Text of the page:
It is unfortunate that patients are told they are defective, whether they are symptomatic or not. This can be physically and emotionally debilitating for patients to hear, especially coming from a person of authority including the person that they went to, hoping to get some answers or help.

Viscerosymptomatic amplification, is the mechanism where information can affect a patient’s perception of symptoms.3 In other words, if negative information is provided to you, you as the patient may experience a nocebo effect. The language itself does not cause symptoms but amplifies pre-existing symptoms. The article also talks about a cycle of amplification, where patients are made aware of possible symptoms by a physician, then the patient becomes hyper-aware of their symptoms and they create a higher perception of pain or amplification of those symptoms.

We have previously discussed the myth that “Pain Equals Damage”, that patients who have seen their imaging (X-Rays, MRI’s, etc.) generally have greater disability or pain perception than those who do not see their imaging.4 Sometimes imaging can make things look “worse” than they really are. Imaging may show normal age-related levels of deterioration or structural change, where non-symptomatic patients may not have previously been aware that they had. The patient can amplify symptoms or they could even develop new behavior (like fear or avoidance of movement) that can also contribute to new symptoms or create a poor relationship with activity.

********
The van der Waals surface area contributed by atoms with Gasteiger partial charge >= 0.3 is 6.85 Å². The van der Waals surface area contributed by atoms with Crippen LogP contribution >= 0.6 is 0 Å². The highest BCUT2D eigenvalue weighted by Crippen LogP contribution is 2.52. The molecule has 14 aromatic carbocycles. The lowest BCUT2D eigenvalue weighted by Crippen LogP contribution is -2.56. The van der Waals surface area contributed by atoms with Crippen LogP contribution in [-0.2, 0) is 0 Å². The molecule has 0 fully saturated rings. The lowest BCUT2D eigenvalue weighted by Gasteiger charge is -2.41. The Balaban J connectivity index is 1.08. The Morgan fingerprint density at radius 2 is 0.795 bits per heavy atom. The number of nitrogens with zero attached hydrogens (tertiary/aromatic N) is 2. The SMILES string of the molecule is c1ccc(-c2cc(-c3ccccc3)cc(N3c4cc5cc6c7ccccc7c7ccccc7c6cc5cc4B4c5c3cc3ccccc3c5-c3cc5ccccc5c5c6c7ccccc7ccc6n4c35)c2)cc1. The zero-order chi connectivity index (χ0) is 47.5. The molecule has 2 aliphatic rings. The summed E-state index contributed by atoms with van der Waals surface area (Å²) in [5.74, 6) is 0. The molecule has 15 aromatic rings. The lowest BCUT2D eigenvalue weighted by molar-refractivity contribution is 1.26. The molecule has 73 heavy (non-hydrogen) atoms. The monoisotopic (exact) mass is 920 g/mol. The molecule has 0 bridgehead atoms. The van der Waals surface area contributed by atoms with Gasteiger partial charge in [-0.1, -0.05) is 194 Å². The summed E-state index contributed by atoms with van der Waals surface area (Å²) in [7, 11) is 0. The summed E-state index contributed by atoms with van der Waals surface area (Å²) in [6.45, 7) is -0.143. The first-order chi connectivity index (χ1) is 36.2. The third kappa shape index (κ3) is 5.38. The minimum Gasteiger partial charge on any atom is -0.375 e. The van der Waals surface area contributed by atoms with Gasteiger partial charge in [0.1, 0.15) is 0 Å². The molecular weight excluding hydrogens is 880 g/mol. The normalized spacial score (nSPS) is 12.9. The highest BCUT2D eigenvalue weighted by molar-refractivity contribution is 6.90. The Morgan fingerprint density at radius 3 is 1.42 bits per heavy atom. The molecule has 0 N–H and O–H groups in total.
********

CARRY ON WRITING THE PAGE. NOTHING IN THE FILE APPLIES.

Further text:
“To encounter another human is to encounter another world.”1

What we need to understand when working with one another is that we all come from different past experiences, cultures, beliefs, and situations, which can be construed as coming from other worlds. Unfortunately, many healthcare professionals are not taught in school about what language can be “dangerous” for patient outcomes, or about the new literature and changes in how we understand pain.

This nocebo effect concept creates a paradigm shift when it comes to thoughts about pain, recovery, and the connection (or lack thereof) between structure and symptoms.

At The Movement Dr., we believe it is our duty as healthcare professionals to educate our patients on their ability to recover from pain and injury. We don’t say things, like, “You have the back of an 80-year-old,” especially when there is no benefit to using statements like this. We prioritize reassurance, active treatments, and goal-driven interventions starting with what the patient/client values most.

If you have any questions about the nocebo effect or believe you may be experiencing it, get in touch with us today so we can help.


  1. Michael Stewart and Stephen Loftus. Sticks and Stones: The Impact of Language in Musculoskeletal Rehabilitation Journal of Orthopaedic & Sports Physical Therapy 2018 48:7, 519-522
  1. Colloca L. Nocebo effects can make you feel pain. Science. 2017;358(6359):44. doi:10.1126/science.aap8488
  1. Barsky AJ. The Iatrogenic Potential of the Physician’s Words. JAMA. 2017;318(24):2425–2426. doi:10.1001/jama.2017.16216
  1. Webster, Barbara S et al. “Iatrogenic consequences of early magnetic resonance imaging in acute, work-related, disabling low back pain.” Spine vol. 38,22 (2013): 1939-46. doi:10.1097/BRS.0b013e3182a42eb6